Be honest: When you see a couple of child-bearing age that doesn't have kids, do you cringe? Get angry? Feel "moral outrage," even? Because apparently some do. Reporting in the journal Sex Roles, researchers at Indiana University say they asked nearly 200 college students to read one of several descriptions of married adults and rate how fulfilled they thought the person would be, and whether they felt any moral outrage toward the person. They were told the study was about predicting a person's future. One of the major differences? A significant uptick in moral outrage over the voluntarily childless people. "Our data suggests that not having children is seen not only as atypical, or surprising, but also as morally wrong," says the lead researcher.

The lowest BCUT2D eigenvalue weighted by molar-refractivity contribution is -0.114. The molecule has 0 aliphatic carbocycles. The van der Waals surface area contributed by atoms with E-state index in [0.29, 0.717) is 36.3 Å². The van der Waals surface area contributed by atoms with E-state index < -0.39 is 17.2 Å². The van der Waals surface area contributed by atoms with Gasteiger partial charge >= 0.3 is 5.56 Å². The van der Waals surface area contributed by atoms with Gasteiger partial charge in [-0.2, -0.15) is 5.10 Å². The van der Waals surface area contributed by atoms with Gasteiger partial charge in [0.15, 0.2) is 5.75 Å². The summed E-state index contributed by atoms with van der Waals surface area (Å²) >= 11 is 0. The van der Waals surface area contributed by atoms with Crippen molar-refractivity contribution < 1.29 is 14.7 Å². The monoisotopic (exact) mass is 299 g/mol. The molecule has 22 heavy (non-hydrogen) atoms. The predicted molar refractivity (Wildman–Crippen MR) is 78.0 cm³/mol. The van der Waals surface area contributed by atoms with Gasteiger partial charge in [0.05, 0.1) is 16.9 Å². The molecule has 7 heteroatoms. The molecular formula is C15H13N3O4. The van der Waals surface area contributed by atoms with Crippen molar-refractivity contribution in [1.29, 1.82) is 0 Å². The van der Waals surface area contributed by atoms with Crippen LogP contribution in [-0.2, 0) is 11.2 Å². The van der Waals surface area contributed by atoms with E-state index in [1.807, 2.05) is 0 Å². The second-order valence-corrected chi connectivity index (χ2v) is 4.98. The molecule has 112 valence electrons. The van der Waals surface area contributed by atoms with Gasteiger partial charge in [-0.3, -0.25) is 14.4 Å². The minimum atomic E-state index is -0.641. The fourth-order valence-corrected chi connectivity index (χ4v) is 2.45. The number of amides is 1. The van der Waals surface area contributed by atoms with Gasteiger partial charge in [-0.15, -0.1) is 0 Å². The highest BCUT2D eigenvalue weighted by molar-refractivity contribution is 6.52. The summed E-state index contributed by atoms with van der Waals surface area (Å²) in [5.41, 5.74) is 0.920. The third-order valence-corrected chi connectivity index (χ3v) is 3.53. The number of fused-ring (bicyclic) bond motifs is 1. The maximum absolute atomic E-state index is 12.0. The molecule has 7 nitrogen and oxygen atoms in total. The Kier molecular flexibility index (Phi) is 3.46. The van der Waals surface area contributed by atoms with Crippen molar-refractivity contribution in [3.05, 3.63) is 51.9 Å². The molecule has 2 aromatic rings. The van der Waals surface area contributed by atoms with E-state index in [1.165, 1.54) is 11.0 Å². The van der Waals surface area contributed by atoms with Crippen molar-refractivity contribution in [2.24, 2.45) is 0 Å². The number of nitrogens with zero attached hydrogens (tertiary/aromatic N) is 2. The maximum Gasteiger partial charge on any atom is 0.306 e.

Subjects also reported that they believed the voluntarily childless people would be less fulfilled. "Ironically, these perceptions have absolutely no basis in reality," the lead author writes. In fact, previous research suggests that non-parent couples are more satisfied with their marriages, and that dissatisfaction actually goes up the more kids couples have. Meanwhile, researchers note, the stigma against childless couples could affect multiple areas of those couples' lives, including the workplace or health care. Live Science reports that the study does have limitations, including that most of the participants were white women in their early 20s. (When straight couples have kids, this parent works more.)